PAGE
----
: Here is a very fast integer square root algorithm written by Lawrence Kirby:

: static unsigned fred_sqrt(unsigned long x)

: {

: static const unsigned char sqq_table[] = {

[ snipped for space, see references or email me ]

I was doubtful that an algorithm with a table lookup

would work all that well on modern memory-bound CPUs, so

I wrote a "test harness" to compare it against the "vanilla"

algorithm:

#define N_BITS 32

#define MAX_BIT ((N_BITS+1)/2-1)

unsigned int isqrt(unsigned long x)

{

register unsigned long xroot, m2, x2;

xroot = 0;

m2 = 1L<<(MAX_BIT * 2); /* Start looking at MSB of input register */

do {

x2 = xroot + m2; /* Form a "guess" from current root and next bit */

xroot >>= 1; /* Pre-shift to make add below neater */

if(x2 <= x) { /* If our guess is still low,... */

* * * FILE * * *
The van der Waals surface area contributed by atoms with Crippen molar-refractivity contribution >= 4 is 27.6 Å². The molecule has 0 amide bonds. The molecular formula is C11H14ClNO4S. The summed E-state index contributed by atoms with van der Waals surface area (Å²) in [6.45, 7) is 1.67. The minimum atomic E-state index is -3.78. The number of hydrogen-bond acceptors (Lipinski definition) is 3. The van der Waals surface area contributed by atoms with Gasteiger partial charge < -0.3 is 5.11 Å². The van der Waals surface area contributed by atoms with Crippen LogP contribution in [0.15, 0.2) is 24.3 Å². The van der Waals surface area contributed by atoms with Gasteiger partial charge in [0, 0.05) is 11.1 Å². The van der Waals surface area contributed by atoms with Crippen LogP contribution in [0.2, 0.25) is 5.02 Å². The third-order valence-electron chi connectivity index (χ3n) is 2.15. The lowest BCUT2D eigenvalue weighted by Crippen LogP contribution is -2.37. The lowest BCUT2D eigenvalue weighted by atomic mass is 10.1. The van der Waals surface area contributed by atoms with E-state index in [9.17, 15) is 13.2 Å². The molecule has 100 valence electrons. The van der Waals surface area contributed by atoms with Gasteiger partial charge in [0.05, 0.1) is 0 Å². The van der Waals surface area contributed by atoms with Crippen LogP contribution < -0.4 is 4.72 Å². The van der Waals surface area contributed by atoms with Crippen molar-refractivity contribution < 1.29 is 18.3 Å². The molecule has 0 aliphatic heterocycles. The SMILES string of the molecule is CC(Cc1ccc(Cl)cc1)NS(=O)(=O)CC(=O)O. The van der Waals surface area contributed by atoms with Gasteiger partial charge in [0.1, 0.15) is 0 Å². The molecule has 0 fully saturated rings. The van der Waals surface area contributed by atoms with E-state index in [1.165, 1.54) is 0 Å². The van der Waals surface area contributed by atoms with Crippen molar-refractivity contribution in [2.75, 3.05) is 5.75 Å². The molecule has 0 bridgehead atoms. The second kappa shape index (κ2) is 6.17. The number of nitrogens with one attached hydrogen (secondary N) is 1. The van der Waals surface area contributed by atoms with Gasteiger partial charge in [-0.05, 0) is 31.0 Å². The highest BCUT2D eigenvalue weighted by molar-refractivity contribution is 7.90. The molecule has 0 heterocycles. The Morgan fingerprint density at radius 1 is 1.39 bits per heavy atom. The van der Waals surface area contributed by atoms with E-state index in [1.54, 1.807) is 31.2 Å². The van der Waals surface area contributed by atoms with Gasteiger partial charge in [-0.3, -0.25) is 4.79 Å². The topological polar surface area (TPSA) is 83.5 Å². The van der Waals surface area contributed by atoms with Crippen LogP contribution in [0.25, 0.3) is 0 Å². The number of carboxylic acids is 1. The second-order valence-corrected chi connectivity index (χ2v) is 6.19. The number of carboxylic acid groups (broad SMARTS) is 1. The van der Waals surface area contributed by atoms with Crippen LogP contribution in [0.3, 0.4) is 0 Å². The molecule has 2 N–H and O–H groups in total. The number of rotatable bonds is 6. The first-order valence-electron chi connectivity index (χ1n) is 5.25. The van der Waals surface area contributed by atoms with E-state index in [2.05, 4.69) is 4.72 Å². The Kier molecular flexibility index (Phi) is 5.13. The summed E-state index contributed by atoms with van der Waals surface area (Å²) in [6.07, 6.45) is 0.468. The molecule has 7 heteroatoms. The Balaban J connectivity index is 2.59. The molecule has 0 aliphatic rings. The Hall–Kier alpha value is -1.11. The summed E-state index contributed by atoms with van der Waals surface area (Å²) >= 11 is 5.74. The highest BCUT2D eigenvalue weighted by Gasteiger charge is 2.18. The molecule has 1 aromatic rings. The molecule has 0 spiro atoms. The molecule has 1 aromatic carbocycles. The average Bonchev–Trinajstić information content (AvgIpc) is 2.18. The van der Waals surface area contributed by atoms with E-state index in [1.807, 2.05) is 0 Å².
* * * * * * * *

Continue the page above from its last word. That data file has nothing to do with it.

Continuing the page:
x -= x2; /* Reduce input by root-so-far */

xroot += m2; /* Add the bit that succeded to root */

}

} while(m2 >>= 2); /* Shift "mask" down until it disappears */

if(xroot < x) ++xroot;

return(xroot);

Quote:}

To my surprise (and temporary delight), fred_sqrt is about

50% faster on a PPro (gcc -O2), and 3X faster on an SGI Indy

(MIPS CC -O2). Then that "little voice" said: "But does it get

the right answer?" And the answer is "Only if you consider

truncating to be the right answer". On a test of 100000

random (from rand(), seeded by srand(42)) numbers, fred_sqrt

returned a lower answer than isqrt almost half the time, and

in every case, squaring isqrt's answer produced a value closer

to the original number than squaring fred_sqrt's answer.

FYI. "Trust, but verify" :-)

Mike